Opioid

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Opioid comparison
Drug Relative Potency[1] Nonionized Fraction Protein Binding Lipid Solubility[2]
Morphine 1 ++ ++ ++
Meperidine 0.1 + +++ ++
Hydromorphone 10
Alfentanil 10–25 ++++ ++++ +++
Fentanyl 75–125 + +++ ++++
Remifentanil 250 +++ +++ ++
Sufentanil 500–1000 ++ ++++ ++++
Etorphine 1000–3000

Opioids bind to specific opioid receptors in the nervous system and other tissues. There are three principal classes of opioid receptors, μ, κ, δ (mu, kappa, and delta), although up to seventeen have been reported, and include the ε, ι, λ, and ζ (Epsilon, Iota, Lambda and Zeta) receptors. Conversely, σ (Sigma) receptors are no longer considered to be opioid receptors because: their activation is not reversed by the opioid inverse-agonist naloxone, they do not exhibit high-affinity binding for classical opioids, and they are stereoselective for dextro-rotatory isomers while the other opioid receptors are stereo-selective for laevo-rotatory isomers. In addition, there are three subtypes of μ-receptor: μ1 and μ2, and the newly discovered μ3. Another receptor of clinical importance is the opioid-receptor-like receptor 1 (ORL1), which is involved in pain responses as well as having a major role in the development of tolerance to μ-opioid agonists used as analgesics. These are all G-protein coupled receptors acting on GABAergic neurotransmission.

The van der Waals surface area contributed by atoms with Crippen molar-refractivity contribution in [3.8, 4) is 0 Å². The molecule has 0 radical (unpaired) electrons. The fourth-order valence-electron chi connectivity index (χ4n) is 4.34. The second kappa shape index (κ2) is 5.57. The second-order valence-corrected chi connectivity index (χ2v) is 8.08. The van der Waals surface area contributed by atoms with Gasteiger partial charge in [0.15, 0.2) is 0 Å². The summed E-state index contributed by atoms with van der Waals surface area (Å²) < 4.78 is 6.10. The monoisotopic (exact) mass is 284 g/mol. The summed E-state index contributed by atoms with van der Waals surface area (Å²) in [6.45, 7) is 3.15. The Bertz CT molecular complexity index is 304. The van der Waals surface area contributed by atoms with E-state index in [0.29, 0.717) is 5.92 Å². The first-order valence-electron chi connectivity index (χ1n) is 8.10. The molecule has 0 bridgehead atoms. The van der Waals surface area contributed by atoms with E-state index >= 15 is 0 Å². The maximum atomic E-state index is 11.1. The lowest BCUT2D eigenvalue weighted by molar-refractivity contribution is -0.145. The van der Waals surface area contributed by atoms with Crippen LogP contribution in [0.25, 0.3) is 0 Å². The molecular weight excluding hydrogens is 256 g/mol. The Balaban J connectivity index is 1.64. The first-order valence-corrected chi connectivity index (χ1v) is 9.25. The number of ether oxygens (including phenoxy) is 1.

The pharmacodynamic response to an opioid depends upon the receptor to which it binds, its affinity for that receptor, and whether the opioid is an agonist or an antagonist. For example, the supraspinal analgesic properties of the opioid agonist morphine are mediated by activation of the μ1 receptor; respiratory depression and physical dependence by the μ2 receptor; and sedation and spinal analgesia by the κ receptorTemplate:Citation needed. Each group of opioid receptors elicits a distinct set of neurological responses, with the receptor subtypes (such as μ1 and μ2 for example) providing even more [measurably] specific responses. Unique to each opioid is its distinct binding affinity to the various classes of opioid receptors (e.g. the μ, κ, and δ opioid receptors are activated at different magnitudes according to the specific receptor binding affinities of the opioid). For example, the opiate alkaloid morphine exhibits high-affinity binding to the μ-opioid receptor, while ketazocine exhibits high affinity to ĸ receptors. It is this combinatorial mechanism that allows for such a wide class of opioids and molecular designs to exist, each with its own unique effect profile. Their individual molecular structure is also responsible for their different duration of action, whereby metabolic breakdown (such as N-dealkylation) is responsible for opioid metabolism.